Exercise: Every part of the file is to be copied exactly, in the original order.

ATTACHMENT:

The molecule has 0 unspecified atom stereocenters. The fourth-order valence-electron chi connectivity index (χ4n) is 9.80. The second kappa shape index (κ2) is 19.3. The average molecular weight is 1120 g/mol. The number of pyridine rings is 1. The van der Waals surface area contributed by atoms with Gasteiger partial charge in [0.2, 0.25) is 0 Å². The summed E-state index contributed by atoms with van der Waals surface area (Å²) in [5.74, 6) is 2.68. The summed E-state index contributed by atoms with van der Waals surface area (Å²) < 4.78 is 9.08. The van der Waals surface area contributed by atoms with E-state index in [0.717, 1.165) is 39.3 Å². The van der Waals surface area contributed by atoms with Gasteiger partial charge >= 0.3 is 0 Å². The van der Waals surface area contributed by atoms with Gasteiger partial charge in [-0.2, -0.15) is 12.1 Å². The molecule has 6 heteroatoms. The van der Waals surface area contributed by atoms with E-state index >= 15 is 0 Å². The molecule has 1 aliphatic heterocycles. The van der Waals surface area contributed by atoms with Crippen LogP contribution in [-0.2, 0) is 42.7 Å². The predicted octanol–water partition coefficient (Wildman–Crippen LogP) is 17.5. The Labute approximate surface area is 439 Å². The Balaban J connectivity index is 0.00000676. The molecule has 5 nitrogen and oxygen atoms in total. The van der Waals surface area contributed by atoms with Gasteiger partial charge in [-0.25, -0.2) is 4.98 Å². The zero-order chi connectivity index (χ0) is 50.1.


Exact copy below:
The molecule has 0 unspecified atom stereocenters. The fourth-order valence-electron chi connectivity index (χ4n) is 9.80. The second kappa shape index (κ2) is 19.3. The average molecular weight is 1120 g/mol. The number of pyridine rings is 1. The van der Waals surface area contributed by atoms with Gasteiger partial charge in [0.2, 0.25) is 0 Å². The summed E-state index contributed by atoms with van der Waals surface area (Å²) in [5.74, 6) is 2.68. The summed E-state index contributed by atoms with van der Waals surface area (Å²) < 4.78 is 9.08. The van der Waals surface area contributed by atoms with E-state index in [0.717, 1.165) is 39.3 Å². The van der Waals surface area contributed by atoms with Gasteiger partial charge >= 0.3 is 0 Å². The van der Waals surface area contributed by atoms with Gasteiger partial charge in [-0.2, -0.15) is 12.1 Å². The molecule has 6 heteroatoms. The van der Waals surface area contributed by atoms with E-state index >= 15 is 0 Å². The molecule has 1 aliphatic heterocycles. The van der Waals surface area contributed by atoms with Crippen LogP contribution in [-0.2, 0) is 42.7 Å². The predicted octanol–water partition coefficient (Wildman–Crippen LogP) is 17.5. The Labute approximate surface area is 439 Å². The Balaban J connectivity index is 0.00000676. The molecule has 5 nitrogen and oxygen atoms in total. The van der Waals surface area contributed by atoms with Gasteiger partial charge in [-0.25, -0.2) is 4.98 Å². The zero-order chi connectivity index (χ0) is 50.1.